Seriously. Forget windows is even there for a week. Pretend someone stole your old computer and all they left you with is this weird piece of shit doppelganger that sorta looks like your old pc, but everything's just a little "off."

Accept the fact transitions are not always easy, and give this doppelganger a week of your computing life. Then go back to windows.

And make sure you have some clean clothes handy, because you're going to need a shower afterward.

Re:pick anything (2, Interesting)

youngerpants (255314) | more than 9 years ago | (#11262991)

Actually very good advice (if completely off topic)

I was (and still am) a windows power user who was going up the very steep learning curve of learning Linux some 5/6 years ago. I could do "some" stuff with it, but it wasn't until my main PC died and I was left with my Linux laptop for a couple of weeks that I all of a sudden Just-Got-It tm

These days all operating systems are all pretty much the same as far as I am concerned, XP is a great desktop, Linux is a great server, Sun is a great number cruncher and I still miss CP/M :)

Re:Hopeful (4, Informative)

BladeMelbourne (518866) | more than 9 years ago | (#11262950)

Xfce [xfce.org] is an excellent choice, although not at widespread as GNOME or KDE.

  • Much smaller download
  • Lower memory usage, responsive UI (ideal on P2, P3)
  • Very simple to use, but powerful enough for most power users

It doesn't look too bad either ;-) My only complaint is with the file manager, so I use Xfe/Xwc instead. It comes in Fedora Core 3 if you don't already have a Linux distro installed.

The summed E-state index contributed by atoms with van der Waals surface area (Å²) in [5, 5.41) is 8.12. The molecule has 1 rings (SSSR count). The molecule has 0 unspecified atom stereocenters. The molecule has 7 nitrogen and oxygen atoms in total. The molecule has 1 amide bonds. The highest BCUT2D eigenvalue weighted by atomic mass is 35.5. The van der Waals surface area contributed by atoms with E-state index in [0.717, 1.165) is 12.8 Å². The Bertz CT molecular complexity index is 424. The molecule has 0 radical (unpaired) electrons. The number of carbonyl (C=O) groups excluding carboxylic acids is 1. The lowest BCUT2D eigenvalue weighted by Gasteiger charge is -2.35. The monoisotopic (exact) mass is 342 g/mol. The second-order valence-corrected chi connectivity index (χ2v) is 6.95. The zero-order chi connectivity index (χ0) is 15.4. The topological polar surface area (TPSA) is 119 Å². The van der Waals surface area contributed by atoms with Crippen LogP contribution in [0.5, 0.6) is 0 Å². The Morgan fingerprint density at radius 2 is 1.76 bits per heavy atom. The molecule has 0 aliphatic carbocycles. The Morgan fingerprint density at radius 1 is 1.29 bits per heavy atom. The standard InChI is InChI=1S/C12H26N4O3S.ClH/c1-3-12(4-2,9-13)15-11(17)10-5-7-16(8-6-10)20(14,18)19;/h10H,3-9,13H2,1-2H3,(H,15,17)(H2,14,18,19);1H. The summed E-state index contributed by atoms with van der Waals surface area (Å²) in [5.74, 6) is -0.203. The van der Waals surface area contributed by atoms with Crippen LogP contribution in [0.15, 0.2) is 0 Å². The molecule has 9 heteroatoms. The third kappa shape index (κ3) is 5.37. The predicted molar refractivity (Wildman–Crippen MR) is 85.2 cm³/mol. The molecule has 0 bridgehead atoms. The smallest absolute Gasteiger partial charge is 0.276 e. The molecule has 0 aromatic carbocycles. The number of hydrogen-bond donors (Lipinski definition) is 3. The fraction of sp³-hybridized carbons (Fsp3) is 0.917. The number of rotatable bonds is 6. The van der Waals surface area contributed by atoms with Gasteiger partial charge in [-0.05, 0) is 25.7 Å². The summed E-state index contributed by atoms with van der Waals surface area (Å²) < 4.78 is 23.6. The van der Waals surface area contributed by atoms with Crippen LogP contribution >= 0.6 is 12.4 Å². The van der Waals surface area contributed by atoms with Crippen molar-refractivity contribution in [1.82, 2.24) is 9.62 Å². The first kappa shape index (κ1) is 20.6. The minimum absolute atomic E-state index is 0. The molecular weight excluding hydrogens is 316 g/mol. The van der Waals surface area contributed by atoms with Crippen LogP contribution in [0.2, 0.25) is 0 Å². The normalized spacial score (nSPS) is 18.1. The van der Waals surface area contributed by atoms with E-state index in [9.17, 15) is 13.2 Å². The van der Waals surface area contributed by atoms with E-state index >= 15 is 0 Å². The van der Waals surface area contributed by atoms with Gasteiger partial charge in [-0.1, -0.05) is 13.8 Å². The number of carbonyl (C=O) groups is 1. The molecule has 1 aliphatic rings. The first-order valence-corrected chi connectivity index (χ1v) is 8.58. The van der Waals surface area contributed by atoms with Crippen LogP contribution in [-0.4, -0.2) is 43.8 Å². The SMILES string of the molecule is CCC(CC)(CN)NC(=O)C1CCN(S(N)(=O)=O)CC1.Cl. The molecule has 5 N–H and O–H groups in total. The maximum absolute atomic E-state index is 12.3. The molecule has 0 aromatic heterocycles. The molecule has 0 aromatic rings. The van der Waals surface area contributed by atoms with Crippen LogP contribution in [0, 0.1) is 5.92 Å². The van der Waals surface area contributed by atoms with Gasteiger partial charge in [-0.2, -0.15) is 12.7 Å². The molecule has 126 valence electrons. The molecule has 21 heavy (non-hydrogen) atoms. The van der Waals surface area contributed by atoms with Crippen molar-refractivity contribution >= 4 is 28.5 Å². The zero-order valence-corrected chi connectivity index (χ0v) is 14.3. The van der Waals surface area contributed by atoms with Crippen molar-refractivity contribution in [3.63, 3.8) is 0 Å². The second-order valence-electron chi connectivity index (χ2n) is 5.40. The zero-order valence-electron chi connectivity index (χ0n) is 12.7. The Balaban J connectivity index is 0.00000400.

Re:Hopeful (1)

turgid (580780) | more than 9 years ago | (#11263031)

Try them all for a while. Try KDE, GNOME and XFce. If you're feeling bold, try GNUstep.

You can install them all and run your favourite. As long as they're all installed, it doesn't matter which one you run, you can run all the applications for each, since you have all the support libraries and daemons installed.

The great thing about unil-like operating systems, and FOSS in particular is the healthy choice, competition and collaboration.

If you've been brought up in the Windows monoculture, this is a huge culture shock.

I don't run a desktop environment. I run a plain old window manager on Linux and Solaris (WindowMaker). I use GNOME and KDE apps, Java apps, Gtk+ apps, Motif apps, Qt apps, Fltk apps, you name it, often all at the same time, over the network on different hardware architectures (64-bit RISC, 64-bit x86, 32-bit x86) using X, VNC and the plain old text terminal.

This is the power and flexibility of the modern unix world.

Re:Hopeful (1)

pentalive (449155) | more than 9 years ago | (#11263234)

Everyone else has given examples.. here's mine

Blackbox.

Small/Fast/not windows-like at all

saves resources for your programs!

http://blackboxwm.sourceforge.net/ [sourceforge.net]

As long as the keyboard? (4, Insightful)

checkitout (546879) | more than 9 years ago | (#11262757)

Keyboard ain't going anywhere. Expect it to exist for as long as there are words to type.

Re:As long as the keyboard? (3, Interesting)

md81544 (619625) | more than 9 years ago | (#11262840)

The keyboard isn't sacrosanct... granted, we'll always want to be able to enter text (at least those of us belonging to the rebel alliance will).

I can't imagine ever having speech recognition being good enough for a programmer, it would be too slow to have to say "cout less than less than quote capitalised Hello comma world less than less than quote semi colon", and it would make the workplace an awful noisy place :-)